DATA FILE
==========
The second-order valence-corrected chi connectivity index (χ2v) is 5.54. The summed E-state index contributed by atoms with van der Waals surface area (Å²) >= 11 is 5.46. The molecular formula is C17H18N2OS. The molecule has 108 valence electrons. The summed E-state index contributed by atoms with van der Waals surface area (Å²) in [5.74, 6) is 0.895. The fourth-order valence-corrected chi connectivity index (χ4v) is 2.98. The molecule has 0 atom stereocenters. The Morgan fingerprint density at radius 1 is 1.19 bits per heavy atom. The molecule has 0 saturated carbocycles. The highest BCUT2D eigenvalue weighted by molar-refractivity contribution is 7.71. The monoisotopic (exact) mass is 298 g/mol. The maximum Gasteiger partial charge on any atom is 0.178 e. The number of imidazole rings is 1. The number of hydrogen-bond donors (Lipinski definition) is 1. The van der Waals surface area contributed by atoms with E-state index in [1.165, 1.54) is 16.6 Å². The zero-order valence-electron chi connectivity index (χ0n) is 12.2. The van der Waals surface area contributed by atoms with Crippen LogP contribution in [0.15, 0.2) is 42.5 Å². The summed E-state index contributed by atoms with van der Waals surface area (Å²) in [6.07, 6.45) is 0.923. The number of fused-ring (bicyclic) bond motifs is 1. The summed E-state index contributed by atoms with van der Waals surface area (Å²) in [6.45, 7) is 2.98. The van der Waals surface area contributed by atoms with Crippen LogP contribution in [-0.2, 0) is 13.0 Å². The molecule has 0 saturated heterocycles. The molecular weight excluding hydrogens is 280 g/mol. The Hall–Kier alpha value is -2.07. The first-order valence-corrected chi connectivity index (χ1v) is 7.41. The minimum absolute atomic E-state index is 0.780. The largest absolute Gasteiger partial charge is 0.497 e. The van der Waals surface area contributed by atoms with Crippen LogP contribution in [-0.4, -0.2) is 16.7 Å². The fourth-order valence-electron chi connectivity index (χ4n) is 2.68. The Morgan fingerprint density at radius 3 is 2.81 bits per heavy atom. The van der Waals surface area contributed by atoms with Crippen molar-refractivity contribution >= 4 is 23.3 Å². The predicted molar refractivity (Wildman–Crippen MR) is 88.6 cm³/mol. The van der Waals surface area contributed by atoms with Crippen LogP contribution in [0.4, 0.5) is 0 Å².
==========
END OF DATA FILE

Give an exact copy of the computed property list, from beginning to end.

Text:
The second-order valence-corrected chi connectivity index (χ2v) is 5.54. The summed E-state index contributed by atoms with van der Waals surface area (Å²) >= 11 is 5.46. The molecular formula is C17H18N2OS. The molecule has 108 valence electrons. The summed E-state index contributed by atoms with van der Waals surface area (Å²) in [5.74, 6) is 0.895. The fourth-order valence-corrected chi connectivity index (χ4v) is 2.98. The molecule has 0 atom stereocenters. The Morgan fingerprint density at radius 1 is 1.19 bits per heavy atom. The molecule has 0 saturated carbocycles. The highest BCUT2D eigenvalue weighted by molar-refractivity contribution is 7.71. The monoisotopic (exact) mass is 298 g/mol. The maximum Gasteiger partial charge on any atom is 0.178 e. The number of imidazole rings is 1. The number of hydrogen-bond donors (Lipinski definition) is 1. The van der Waals surface area contributed by atoms with E-state index in [1.165, 1.54) is 16.6 Å². The zero-order valence-electron chi connectivity index (χ0n) is 12.2. The van der Waals surface area contributed by atoms with Crippen LogP contribution in [0.15, 0.2) is 42.5 Å². The summed E-state index contributed by atoms with van der Waals surface area (Å²) in [6.07, 6.45) is 0.923. The number of fused-ring (bicyclic) bond motifs is 1. The summed E-state index contributed by atoms with van der Waals surface area (Å²) in [6.45, 7) is 2.98. The van der Waals surface area contributed by atoms with Crippen LogP contribution in [-0.2, 0) is 13.0 Å². The molecule has 0 saturated heterocycles. The molecular weight excluding hydrogens is 280 g/mol. The Hall–Kier alpha value is -2.07. The first-order valence-corrected chi connectivity index (χ1v) is 7.41. The minimum absolute atomic E-state index is 0.780. The largest absolute Gasteiger partial charge is 0.497 e. The van der Waals surface area contributed by atoms with Crippen LogP contribution in [-0.4, -0.2) is 16.7 Å². The fourth-order valence-electron chi connectivity index (χ4n) is 2.68. The Morgan fingerprint density at radius 3 is 2.81 bits per heavy atom. The van der Waals surface area contributed by atoms with Crippen molar-refractivity contribution >= 4 is 23.3 Å². The predicted molar refractivity (Wildman–Crippen MR) is 88.6 cm³/mol. The van der Waals surface area contributed by atoms with Crippen LogP contribution in [0.4, 0.5) is 0 Å².